I am currently going through red skin syndrome/topical steroid withdrawal. The only cure as of now is time(6 months to 3 years) and waiting out horrible eczema-like flares. My main issue is burning/tingling skin that is almost constant. Steroids close off blood vessels and when you stop them they 'wake' up causing this nerve discomfort/pain. I've been smoking medical cannabis for the duration of my recovery(1.5 years) and It's done wonders except that the flare is around my mouth and I'm afraid the smoking is causing more issues.. as well as helping. I need to step up my game and take a different approach. I am wondering how to go about using cbd but I don't know where to start and was wondering if you could help. Thank you
He blinks thoughtfully, then turns to his computer. “However, let me show you something.” On his screen flash two MRIs of a rat’s brain. The animal has a large mass lodged in the right hemisphere, caused by human brain tumor cells Guzmán’s researchers injected. He zooms in. The mass bulges hideously. The rat, I think, is a goner. “This particular animal was treated with THC for one week,” Guzmán continues. “And this is what happened afterward.” The two images that now fill his screen are normal. The mass has not only shrunk—it’s disappeared. “As you can see, no tumor at all.”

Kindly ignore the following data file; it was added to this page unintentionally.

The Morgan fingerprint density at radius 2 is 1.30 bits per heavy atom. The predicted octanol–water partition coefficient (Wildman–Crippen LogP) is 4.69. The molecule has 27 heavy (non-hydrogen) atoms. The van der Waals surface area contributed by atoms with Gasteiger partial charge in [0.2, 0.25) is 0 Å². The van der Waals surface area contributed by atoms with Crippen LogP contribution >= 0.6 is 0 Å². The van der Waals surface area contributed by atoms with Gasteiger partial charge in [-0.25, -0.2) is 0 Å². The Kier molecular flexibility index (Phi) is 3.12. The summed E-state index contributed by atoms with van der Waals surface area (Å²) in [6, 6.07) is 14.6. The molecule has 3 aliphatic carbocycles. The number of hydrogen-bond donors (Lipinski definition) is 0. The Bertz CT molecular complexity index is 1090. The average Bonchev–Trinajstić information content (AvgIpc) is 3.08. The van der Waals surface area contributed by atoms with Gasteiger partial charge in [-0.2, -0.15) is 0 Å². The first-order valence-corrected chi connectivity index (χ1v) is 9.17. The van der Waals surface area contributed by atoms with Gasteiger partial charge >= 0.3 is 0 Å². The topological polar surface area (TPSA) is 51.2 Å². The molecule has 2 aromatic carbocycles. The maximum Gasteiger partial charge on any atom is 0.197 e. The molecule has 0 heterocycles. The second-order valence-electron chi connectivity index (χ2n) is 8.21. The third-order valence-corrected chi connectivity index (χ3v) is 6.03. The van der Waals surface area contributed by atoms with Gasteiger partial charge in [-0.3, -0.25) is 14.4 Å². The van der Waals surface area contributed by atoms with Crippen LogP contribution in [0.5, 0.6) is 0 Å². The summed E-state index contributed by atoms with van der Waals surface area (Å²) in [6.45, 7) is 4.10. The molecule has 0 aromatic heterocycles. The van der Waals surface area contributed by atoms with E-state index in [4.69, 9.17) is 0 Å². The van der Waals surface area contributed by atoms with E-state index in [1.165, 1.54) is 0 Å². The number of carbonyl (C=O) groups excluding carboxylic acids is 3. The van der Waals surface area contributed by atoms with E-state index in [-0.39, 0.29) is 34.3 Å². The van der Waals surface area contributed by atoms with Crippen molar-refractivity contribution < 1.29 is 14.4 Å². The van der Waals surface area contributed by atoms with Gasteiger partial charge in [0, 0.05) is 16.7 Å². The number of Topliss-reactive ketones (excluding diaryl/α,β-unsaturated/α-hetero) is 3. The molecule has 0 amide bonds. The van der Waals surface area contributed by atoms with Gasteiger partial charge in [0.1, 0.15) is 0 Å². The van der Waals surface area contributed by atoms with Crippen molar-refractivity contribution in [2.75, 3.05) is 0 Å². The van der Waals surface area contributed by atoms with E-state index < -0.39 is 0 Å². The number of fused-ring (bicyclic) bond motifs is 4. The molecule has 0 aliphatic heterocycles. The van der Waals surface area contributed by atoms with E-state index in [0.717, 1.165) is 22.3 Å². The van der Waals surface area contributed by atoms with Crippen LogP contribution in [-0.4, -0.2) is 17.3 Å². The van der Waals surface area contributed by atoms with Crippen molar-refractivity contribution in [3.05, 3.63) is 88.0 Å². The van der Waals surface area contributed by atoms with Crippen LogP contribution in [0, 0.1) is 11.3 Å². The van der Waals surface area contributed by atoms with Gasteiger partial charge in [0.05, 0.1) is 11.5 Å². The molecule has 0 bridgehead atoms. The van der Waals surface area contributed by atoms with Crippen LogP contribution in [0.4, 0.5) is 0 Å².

Saw this comment and had to answer. Especially as I get asked this quite frequently. Generally speaking there are dozens of CBD oils on the market. It’s important to go for one that uses a good extraction process (CO2 is preferred) and a brand that has a good reputation. From a medical point of view we are still not 100% sure of the effects but we know that CBD has fewer side effects than opioids or other anti-inflammatory drugs. It’s important though to consult with your primary physician before using any sort of medication.